First Canadian Reverse Domain Hijacking Finding

April 20, 2009

Globe Media International Corporation tried to grab the generic domain from Bonfire Development, Inc., through a CDRP proceeding (the Canadian equivalent of the UDRP) and failed.  Not only did it fail, but it resulted in Canada’s first ever finding of Reverse Domain Hijacking.


In January of this year, the domain dropped.  After it was caught, it was purchased by Bonfire Development for $29,000 CDN.


The plaintiff had a trademark on the domain  Although one might ask how they managed to trademark that term, the CDRP does not allow the panel to go behind the trademark.  In the circumstances, the panel found that the domain was confusingly similar to the trademark.

Bad Faith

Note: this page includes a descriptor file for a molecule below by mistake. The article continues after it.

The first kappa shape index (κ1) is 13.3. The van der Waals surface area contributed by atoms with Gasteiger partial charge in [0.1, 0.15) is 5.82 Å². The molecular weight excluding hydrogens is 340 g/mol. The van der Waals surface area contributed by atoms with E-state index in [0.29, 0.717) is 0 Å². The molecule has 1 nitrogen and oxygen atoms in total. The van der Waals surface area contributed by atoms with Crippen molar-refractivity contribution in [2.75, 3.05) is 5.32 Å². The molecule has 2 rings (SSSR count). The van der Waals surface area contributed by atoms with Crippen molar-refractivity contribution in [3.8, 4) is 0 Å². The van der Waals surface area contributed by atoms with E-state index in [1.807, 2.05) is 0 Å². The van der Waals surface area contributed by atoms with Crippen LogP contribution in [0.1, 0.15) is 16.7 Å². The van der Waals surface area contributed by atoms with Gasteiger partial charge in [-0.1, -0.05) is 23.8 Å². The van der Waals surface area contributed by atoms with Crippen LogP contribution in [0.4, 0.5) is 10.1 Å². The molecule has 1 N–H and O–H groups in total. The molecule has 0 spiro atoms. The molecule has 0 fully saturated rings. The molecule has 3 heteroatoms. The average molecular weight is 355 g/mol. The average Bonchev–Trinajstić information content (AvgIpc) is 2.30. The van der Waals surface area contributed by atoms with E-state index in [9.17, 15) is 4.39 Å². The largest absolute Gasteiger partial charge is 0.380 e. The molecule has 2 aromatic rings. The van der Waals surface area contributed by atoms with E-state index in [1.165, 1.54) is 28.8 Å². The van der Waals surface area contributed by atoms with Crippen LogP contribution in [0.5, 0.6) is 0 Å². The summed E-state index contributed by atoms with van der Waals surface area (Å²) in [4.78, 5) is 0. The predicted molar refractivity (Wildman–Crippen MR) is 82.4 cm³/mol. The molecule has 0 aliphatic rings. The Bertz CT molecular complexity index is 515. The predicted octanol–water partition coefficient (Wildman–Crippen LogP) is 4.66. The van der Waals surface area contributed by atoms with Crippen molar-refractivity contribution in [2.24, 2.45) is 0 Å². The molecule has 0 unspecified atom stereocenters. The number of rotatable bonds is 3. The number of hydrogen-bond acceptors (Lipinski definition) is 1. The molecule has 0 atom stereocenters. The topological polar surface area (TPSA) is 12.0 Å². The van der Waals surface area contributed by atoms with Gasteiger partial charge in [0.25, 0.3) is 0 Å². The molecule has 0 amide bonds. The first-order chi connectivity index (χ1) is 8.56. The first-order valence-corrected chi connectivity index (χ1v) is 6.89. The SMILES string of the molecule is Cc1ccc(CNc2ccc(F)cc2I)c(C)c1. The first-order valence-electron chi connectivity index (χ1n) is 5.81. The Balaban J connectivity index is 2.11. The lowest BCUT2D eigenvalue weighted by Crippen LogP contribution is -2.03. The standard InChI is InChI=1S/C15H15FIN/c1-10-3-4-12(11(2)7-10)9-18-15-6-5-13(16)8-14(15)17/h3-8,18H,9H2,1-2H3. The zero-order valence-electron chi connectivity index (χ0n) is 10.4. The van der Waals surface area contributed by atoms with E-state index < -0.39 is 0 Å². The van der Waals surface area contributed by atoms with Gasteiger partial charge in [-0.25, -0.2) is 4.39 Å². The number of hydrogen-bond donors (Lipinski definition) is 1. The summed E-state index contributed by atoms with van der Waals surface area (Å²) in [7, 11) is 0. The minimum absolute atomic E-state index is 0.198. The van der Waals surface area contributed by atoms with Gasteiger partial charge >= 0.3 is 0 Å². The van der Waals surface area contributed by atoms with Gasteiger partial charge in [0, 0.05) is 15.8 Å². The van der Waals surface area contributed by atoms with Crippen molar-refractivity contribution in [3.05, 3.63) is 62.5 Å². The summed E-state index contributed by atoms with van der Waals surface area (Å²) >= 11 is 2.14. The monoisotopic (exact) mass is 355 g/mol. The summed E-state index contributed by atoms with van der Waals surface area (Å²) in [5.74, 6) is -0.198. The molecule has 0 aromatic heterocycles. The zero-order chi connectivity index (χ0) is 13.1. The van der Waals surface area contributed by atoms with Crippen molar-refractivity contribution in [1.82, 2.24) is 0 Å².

Next, the panel analysed whether the domain was registered in bad faith.  They found that it was not, and made some statements that I consider very positive.  They state:  “the disputed domain is a generic term over which the Complainant in this particular case cannot claim exclusivity.  This is so despite being the owner of a trade-mark that is confusing with the domain name.  The term “for sale” is clearly and obviously a commonly used term by businesses and members of the public to say the least, and is one over which the Complainant would be hard pressed to assert a monopoly.”

It’s clear that the Panel understands what a generic domain is and the importance of a generic name being avaialable to all members of the public.  Kudos to them for this.